Quotations About / On:
When Medusa looks in the mirror, she sees the Lady of Sorrows.
(Mason Cooley (b. 1927), U.S. aphorist. City Aphorisms, Third Selection, New York (1986).)
I do not remember joy or sorrow in childhood, but listening for clues.
(Mason Cooley (b. 1927), U.S. aphorist. City Aphorisms, Tenth Selection, New York (1992).)
Two in distress ... make sorrow less.
(Samuel Beckett (1906-1989), Irish dramatist, novelist. First published in 1938. Neary, in Murphy, p. 52, Grove Press (1959).)
Joy goes as deep as sorrow, but leaves less of itself behind.
(Mason Cooley (b. 1927), U.S. aphorist. City Aphorisms, Twelfth Selection, New York (1993).)
The lyric deals with love and sorrow, the aphorism with contradiction and deceit.
(Mason Cooley (b. 1927), U.S. aphorist. City Aphorisms, Sixth Selection, New York (1989).)
Excess of joy is harder to bear than any amount of sorrow.
(Honoré De Balzac (1799-1850), French novelist. Mme. de l'Estorade in a letter to Mme. De Macumer, in Letters of Two Brides (Mémoires de Deux Jeunes Mariées), in La Presse (1841-1842), Souverain (1842), included in the Scènes de la Vie Privée in the Comédie humaine (1845, trans. by George Saintsbury, 1971).)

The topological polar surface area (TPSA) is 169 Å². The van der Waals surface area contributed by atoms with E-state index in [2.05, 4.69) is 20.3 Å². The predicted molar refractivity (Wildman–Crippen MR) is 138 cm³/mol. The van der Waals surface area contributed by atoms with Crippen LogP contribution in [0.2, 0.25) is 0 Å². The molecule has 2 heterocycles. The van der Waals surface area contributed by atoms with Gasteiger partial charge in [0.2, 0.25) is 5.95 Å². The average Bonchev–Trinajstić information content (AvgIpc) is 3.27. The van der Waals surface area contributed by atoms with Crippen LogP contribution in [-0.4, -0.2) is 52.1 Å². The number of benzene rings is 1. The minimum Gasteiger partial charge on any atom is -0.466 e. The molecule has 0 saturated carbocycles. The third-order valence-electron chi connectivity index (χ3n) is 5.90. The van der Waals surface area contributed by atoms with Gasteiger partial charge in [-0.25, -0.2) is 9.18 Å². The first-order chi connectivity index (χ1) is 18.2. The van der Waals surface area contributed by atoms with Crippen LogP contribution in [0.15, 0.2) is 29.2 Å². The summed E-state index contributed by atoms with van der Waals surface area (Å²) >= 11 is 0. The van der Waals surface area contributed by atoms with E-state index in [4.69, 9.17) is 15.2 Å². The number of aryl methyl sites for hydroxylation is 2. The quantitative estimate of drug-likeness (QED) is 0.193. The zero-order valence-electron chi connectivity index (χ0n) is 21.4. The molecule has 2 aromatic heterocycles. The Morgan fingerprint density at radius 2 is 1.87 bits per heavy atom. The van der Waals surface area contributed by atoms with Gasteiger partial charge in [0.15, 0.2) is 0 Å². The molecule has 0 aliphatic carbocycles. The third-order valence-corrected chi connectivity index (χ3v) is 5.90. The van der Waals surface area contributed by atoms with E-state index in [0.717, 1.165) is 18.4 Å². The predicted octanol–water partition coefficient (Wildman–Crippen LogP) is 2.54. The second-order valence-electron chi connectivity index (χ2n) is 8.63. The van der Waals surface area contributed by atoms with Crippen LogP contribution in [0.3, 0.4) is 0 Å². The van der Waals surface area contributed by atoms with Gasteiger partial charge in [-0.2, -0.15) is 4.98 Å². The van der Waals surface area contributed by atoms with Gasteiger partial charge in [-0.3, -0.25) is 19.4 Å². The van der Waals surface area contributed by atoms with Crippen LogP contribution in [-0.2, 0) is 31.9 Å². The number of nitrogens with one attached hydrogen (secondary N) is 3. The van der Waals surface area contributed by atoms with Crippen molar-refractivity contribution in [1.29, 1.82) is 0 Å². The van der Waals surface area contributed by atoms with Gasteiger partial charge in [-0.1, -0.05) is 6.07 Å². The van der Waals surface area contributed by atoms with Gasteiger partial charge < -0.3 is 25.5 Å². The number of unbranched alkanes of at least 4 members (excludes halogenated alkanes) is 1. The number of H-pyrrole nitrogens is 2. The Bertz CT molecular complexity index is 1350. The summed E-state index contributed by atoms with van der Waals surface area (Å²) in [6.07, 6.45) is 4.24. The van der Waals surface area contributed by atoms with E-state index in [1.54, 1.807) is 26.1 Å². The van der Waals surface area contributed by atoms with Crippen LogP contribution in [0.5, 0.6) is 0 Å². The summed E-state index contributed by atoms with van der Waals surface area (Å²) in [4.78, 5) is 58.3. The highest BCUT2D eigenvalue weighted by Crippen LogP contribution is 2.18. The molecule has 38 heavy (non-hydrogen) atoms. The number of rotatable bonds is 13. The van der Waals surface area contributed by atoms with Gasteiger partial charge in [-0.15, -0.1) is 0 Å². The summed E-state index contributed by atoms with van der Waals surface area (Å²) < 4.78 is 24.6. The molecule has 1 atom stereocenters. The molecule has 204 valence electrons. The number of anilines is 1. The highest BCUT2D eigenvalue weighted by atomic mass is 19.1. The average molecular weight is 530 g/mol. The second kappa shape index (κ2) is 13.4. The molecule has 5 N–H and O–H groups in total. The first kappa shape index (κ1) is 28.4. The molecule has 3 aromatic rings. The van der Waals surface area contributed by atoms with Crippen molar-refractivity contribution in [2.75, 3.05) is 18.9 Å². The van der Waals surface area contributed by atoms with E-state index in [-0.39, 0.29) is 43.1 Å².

Writing is a refuge from unhappiness, but has its own sorrows.
(Mason Cooley (b. 1927), U.S. aphorist. City Aphorisms, Fourth Selection, New York (1987).)
It seldom happens that any felicity comes so pure as not to be tempered and allayed by some mixture of sorrow.
(Miguel De Cervantes (1547-1616), Spanish writer. the slave, in Don Quixote, pt. 1, bk. 4, ch. 14, trans. by P. Motteux (1605).)
Whoever, fleeing marriage and the sorrows that women cause, does not wish to wed comes to a deadly old age.
(Hesiod (c. 8th century B.C.), Greek didactic poet. Theogony, 603.)
There's no such thing as old age, there is only sorrow.
(Edith Wharton (1862-1937), U.S. author. "A First Word," A Backward Glance (1934).)